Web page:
• Hi Sabah,

      In a nutshell, for the Blue Card, you are either a doctor or IT specialist and you don’t have a minimum salary requirement. For all other professions, you need to be earning at least 44,800 Euros (if the job involves being in an office or in front of a computer, it will be classed as highly skilled).

      I decided against the Blue Card as I wasn’t sure if I wanted to commit with one company and liked the idea of consulting for brands, companies and agencies.

      Best way is to see if you can find a job in Berlin as that’s the tough part. A freelance visa might be the way to go if this is going to be your first grad job and you want to test out different industries and professions.

      Hope this helps!

      Cheers

      Yi

  4. Hi Yi,
    I already have a EU Blue card which permits to work as a permanent employee in any company.I passed now 1.5 yrs working in Germany under this, and now I would like to have a freelancing job for which my Blue card does not allow. Would it be possible to have freelancing visa and Blue card together ? Any ideas or information from your side would be grateful

    • Hi Naveen,

      I’m not completely sure, but I don’t really think you can have two types of visa. A freelance visa and blue card are both categorised as a resident visa. In addition, the requirements for a blue card means you have a permanent full-time job, which is contradictory if you want to be a freelancer.

      Nevertheless, I think as permanent employee, you can still engage on freelance jobs — you don’t need a freelance visa but a freelance tax number. I think there might be a limit to how much you can earn (I could be wrong). It also means that you will need to report your income tax as salary job + freelance jobs.

      Maybe best to contact an accountant about this. I have a contact of a tax advisor if you like.

      Cheers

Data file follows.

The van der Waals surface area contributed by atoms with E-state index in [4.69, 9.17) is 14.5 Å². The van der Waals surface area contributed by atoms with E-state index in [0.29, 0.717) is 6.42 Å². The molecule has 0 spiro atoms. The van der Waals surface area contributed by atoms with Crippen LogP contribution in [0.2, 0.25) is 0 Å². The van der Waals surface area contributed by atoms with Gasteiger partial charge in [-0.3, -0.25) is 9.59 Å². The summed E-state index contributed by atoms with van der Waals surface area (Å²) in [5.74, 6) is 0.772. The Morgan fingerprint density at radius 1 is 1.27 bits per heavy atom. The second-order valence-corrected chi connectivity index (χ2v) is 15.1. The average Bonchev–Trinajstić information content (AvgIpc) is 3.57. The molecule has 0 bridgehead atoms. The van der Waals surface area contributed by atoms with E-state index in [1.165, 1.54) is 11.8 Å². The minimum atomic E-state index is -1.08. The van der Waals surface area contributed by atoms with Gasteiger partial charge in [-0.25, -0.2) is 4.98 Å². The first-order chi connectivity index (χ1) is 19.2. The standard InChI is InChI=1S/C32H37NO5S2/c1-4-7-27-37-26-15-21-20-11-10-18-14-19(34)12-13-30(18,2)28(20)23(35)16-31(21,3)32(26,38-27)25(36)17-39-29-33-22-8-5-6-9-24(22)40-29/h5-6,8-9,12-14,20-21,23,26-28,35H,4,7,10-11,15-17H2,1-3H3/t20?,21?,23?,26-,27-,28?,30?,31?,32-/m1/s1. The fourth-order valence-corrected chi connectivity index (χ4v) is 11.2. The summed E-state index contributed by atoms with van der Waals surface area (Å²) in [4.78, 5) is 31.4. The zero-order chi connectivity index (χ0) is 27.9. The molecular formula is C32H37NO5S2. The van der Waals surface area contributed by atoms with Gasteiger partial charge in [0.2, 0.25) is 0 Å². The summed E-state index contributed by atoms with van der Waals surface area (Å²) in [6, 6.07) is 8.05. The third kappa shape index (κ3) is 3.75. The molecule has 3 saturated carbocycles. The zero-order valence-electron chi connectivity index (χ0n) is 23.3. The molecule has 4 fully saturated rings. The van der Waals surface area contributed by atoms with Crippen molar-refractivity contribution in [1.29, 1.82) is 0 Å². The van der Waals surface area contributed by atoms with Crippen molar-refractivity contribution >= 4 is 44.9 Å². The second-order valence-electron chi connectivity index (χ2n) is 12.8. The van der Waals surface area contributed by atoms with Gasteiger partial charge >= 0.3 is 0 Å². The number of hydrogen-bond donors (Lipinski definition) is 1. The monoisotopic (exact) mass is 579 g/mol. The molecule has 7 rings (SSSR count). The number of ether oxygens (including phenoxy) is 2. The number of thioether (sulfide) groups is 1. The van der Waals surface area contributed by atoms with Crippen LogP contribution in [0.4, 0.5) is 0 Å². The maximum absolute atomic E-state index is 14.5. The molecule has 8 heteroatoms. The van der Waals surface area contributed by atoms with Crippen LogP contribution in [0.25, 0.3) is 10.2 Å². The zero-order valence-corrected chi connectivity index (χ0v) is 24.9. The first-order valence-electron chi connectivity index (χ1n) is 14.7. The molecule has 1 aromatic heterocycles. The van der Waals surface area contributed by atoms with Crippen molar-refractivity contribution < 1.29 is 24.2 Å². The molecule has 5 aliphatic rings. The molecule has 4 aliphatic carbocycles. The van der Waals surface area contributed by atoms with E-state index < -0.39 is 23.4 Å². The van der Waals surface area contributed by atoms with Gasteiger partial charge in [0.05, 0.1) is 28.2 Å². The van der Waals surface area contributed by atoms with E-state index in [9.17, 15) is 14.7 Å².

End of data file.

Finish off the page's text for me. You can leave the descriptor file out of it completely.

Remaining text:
Yi

      • Hello Yi,

        Thank you very much for your reply 🙂

        In my case, I may have to quit my permanent job before I take up a freelance job if at all it is possible.Please give me the contact details of a tax advisor, I shall try.

        Thanks,
        Naveen

      • Hi Naveen,

        Get in touch with Benjamin:
        benjamin.gruschla@spezialisten.de

        You can ask him via e-mail and see if this is something he can help you with. He’s fluent in English and super helpful with tax questions relating to freelancing. I’m just not sure if he’s familiar with the blue card but it wouldn’t hurt to ask 🙂

        All the best,

        Yi

  5. Hi Yi, stumbled across this post whilst trying to do some research into the Blue Card! Like you, I’m also from Australia, currently on a WHV. I’m thinking of going on the Freelance Visa (I’m a graphic designer by trade), but then the Blue Card seems like a much better option. Have you had any luck applying for it by any chance? Thanks!

    • Hey Ray,

      Sorry for the late response! I’ve decided to go with the freelance visa over the Blue Card due to my current work situation. The freelance visa is more flexible, and allows me to work on different projects and for different agencies. If you have any questions, feel free to drop me an e-mail on http://about.me/yiiee

  6. Pingback: Applying For An EU Blue Card « Geek Mädel